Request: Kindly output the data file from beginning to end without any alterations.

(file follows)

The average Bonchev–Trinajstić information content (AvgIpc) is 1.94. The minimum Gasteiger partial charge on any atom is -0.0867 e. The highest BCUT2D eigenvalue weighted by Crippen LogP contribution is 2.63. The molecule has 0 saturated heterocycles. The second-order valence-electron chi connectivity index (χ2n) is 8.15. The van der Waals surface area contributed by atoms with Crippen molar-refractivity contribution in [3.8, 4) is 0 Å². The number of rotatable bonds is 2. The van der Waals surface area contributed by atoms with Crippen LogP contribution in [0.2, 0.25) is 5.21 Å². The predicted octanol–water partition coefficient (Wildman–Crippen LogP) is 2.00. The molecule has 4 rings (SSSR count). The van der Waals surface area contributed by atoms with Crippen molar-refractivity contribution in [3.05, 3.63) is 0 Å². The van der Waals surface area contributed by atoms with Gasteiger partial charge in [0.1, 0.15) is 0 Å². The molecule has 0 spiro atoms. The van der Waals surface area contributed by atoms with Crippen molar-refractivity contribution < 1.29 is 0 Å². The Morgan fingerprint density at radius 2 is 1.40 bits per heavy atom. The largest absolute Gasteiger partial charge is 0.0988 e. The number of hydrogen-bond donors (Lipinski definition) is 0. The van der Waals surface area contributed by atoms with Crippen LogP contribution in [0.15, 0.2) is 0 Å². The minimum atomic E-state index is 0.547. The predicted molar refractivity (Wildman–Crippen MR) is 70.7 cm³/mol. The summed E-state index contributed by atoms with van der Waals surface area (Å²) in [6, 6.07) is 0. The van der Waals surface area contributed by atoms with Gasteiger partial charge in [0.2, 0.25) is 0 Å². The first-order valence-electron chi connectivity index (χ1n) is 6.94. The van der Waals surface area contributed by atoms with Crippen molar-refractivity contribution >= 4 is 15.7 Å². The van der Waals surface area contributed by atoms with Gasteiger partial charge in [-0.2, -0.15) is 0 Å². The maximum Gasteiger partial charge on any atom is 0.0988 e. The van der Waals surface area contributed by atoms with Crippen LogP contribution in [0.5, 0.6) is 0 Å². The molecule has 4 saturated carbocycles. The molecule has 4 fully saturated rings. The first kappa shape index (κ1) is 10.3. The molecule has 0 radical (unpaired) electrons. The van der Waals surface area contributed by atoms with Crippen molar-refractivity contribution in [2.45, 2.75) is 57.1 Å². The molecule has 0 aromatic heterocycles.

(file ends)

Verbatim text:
The average Bonchev–Trinajstić information content (AvgIpc) is 1.94. The minimum Gasteiger partial charge on any atom is -0.0867 e. The highest BCUT2D eigenvalue weighted by Crippen LogP contribution is 2.63. The molecule has 0 saturated heterocycles. The second-order valence-electron chi connectivity index (χ2n) is 8.15. The van der Waals surface area contributed by atoms with Crippen molar-refractivity contribution in [3.8, 4) is 0 Å². The number of rotatable bonds is 2. The van der Waals surface area contributed by atoms with Crippen LogP contribution in [0.2, 0.25) is 5.21 Å². The predicted octanol–water partition coefficient (Wildman–Crippen LogP) is 2.00. The molecule has 4 rings (SSSR count). The van der Waals surface area contributed by atoms with Crippen molar-refractivity contribution in [3.05, 3.63) is 0 Å². The van der Waals surface area contributed by atoms with Gasteiger partial charge in [0.1, 0.15) is 0 Å². The molecule has 0 spiro atoms. The van der Waals surface area contributed by atoms with Crippen molar-refractivity contribution < 1.29 is 0 Å². The Morgan fingerprint density at radius 2 is 1.40 bits per heavy atom. The largest absolute Gasteiger partial charge is 0.0988 e. The number of hydrogen-bond donors (Lipinski definition) is 0. The van der Waals surface area contributed by atoms with Crippen LogP contribution in [0.15, 0.2) is 0 Å². The minimum atomic E-state index is 0.547. The predicted molar refractivity (Wildman–Crippen MR) is 70.7 cm³/mol. The summed E-state index contributed by atoms with van der Waals surface area (Å²) in [6, 6.07) is 0. The van der Waals surface area contributed by atoms with Gasteiger partial charge in [0.2, 0.25) is 0 Å². The first-order valence-electron chi connectivity index (χ1n) is 6.94. The van der Waals surface area contributed by atoms with Crippen molar-refractivity contribution >= 4 is 15.7 Å². The van der Waals surface area contributed by atoms with Gasteiger partial charge in [-0.2, -0.15) is 0 Å². The maximum Gasteiger partial charge on any atom is 0.0988 e. The van der Waals surface area contributed by atoms with Crippen LogP contribution in [0.5, 0.6) is 0 Å². The molecule has 4 saturated carbocycles. The molecule has 4 fully saturated rings. The first kappa shape index (κ1) is 10.3. The molecule has 0 radical (unpaired) electrons. The van der Waals surface area contributed by atoms with Crippen molar-refractivity contribution in [2.45, 2.75) is 57.1 Å². The molecule has 0 aromatic heterocycles.